ECE Research Initiative
Kerem Çamsarı, Orchestrating Physics for Unconventional Systems (OPUS) Lab | "Delivering Hardware Advances for the Beyond-Moore Era of Electronics"
Çamsari believes the beyond-Moore era of electronics will be defined by a creative combination of heterogeneous computing systems, blurring traditionally separate layers of abstraction from Physics to Systems
The field of electronics has been driven by Moore’s Law for at least six decades. In the last decade or so, transistor and its modern variants have reached atomic dimensions and it is very difficult to continue scaling them. Meanwhile, enormous algorithmic advances in the field of Machine Learning and Artificial Intelligence (AI) have recently taken over the world. The success of "deep learning" led to larger and larger neural networks achieving impressive feats. We have now chatbots that can write newspaper columns or digital AI artists that can design magazine covers from simple English prompts. While these are incredibly impressive, there is an enormous cost behind these AI models in the energy, resources, and time they use.
Given these insatiable computational demands in AI, a new thread of research with a steady following has emerged. The basic idea is to augment traditional computing hardware with new and emerging materials and phenomena by connecting new physics to the needs of algorithms and applications. This approach is sometimes summarized by the credo: "Let physics do the computing." In fact, this is a good description of the related field of quantum computing (QC): "QC is all about building computers out of quantum building blocks to solve "naturally quantum" problems, for example, quantum chemistry and solving the quantum many-body problem. In a similar vein, my lab is leading the development of probabilistic computers with p-bits, naturally suited to implement probabilistic algorithms and functionality. Probabilistic thinking is very common in modern AI and we believe p-bits may play an important role in energy-efficient, next-generation hardware for AI and computing.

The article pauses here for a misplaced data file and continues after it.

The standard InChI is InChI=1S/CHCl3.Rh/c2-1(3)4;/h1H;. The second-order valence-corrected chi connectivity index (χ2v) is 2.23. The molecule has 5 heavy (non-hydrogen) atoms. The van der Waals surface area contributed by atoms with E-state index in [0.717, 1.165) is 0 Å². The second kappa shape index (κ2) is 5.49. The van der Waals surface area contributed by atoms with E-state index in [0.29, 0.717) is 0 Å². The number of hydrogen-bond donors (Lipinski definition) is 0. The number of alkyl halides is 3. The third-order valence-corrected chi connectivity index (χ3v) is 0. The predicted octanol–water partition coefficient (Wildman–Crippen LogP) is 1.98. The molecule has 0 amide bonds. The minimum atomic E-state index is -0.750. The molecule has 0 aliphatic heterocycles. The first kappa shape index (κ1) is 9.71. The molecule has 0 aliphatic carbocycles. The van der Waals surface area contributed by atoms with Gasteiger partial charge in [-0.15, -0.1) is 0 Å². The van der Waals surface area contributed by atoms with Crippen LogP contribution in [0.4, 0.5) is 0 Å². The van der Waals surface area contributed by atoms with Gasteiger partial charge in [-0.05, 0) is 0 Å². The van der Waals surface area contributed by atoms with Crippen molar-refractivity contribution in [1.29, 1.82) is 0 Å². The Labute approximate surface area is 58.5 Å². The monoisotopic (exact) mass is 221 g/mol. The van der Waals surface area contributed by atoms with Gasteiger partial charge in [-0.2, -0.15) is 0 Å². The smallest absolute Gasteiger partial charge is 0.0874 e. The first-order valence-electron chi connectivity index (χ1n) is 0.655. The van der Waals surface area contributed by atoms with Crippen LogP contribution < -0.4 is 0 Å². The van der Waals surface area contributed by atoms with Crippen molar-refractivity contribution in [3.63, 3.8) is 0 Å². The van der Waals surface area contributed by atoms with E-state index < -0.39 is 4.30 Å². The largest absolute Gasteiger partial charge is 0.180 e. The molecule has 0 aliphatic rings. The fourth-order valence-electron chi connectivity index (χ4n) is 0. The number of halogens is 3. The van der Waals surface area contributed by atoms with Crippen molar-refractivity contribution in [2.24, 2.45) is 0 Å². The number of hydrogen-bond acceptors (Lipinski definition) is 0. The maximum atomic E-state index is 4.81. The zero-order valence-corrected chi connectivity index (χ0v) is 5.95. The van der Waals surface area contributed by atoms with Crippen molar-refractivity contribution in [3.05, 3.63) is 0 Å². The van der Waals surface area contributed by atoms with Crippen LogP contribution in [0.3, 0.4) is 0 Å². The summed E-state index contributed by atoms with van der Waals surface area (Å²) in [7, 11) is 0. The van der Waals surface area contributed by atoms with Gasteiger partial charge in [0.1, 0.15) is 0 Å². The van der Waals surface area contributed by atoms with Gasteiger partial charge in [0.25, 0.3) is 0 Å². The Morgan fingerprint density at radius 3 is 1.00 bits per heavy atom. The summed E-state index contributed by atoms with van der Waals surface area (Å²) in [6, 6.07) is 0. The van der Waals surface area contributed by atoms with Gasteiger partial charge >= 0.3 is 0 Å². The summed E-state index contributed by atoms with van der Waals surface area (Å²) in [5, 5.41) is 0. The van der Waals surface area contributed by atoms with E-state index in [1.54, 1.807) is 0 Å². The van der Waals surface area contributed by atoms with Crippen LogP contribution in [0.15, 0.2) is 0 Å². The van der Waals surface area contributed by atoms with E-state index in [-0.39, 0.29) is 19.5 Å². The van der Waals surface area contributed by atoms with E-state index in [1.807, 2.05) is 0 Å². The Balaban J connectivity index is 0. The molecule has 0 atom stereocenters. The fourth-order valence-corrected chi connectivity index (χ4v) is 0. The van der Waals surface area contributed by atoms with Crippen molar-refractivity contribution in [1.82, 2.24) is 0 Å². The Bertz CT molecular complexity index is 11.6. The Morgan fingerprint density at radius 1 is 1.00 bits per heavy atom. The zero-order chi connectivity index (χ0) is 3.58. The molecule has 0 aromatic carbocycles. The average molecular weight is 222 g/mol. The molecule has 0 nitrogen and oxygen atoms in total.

As an example of this Physics-to-Systems approach we follow in our lab, consider Figure 1. Here we make use of the natural noise encountered in magnetic nanodevices to build energy-efficient probabilistic bits to use them in conjunction with existing technology. Such ideas often require a deep understanding of the underlying algorithms to adjust them in hardware-friendly designs, which is the co-design aspect mentioned earlier. Another example of this thinking is our algorithm-architecture co-design result that recently appeared in Nature Electronics (Aadit et al., 2022). In that paper, we showed how modifying well-known algorithms to make them "sparse" and hardware-friendly could lead to massive parallelism, with substantial improvements in time and energy to solution for hard computational problems.
Due to the interdisciplinary nature of this field, we are interested in various layers of abstraction in computing, from physics and devices all the way up to architectures and algorithms. We often employ what is known as co-design techniques where requirements in one layer of abstraction (e.g., devices) dictate how another layer (e.g., algorithms) should be modified. We spend a lot of time thinking how to combine different domains smoothly to one another. This makes our research highly interdisciplinary and students enjoy the all-around understanding they have to develop to be creative in this field.
Going further, we believe scaling up novel CMOS + X style hardware where traditional CMOS hardware is enhanced with new and emerging technologies (X= magnetism, ferroelectricity, etc.), through heterogeneous integration in monolithic architectures and other methods, will eventually lead to success stories in the beyond-Moore era of electronics. At least this is our hope and vision for a more sustainable and equitable future in computing.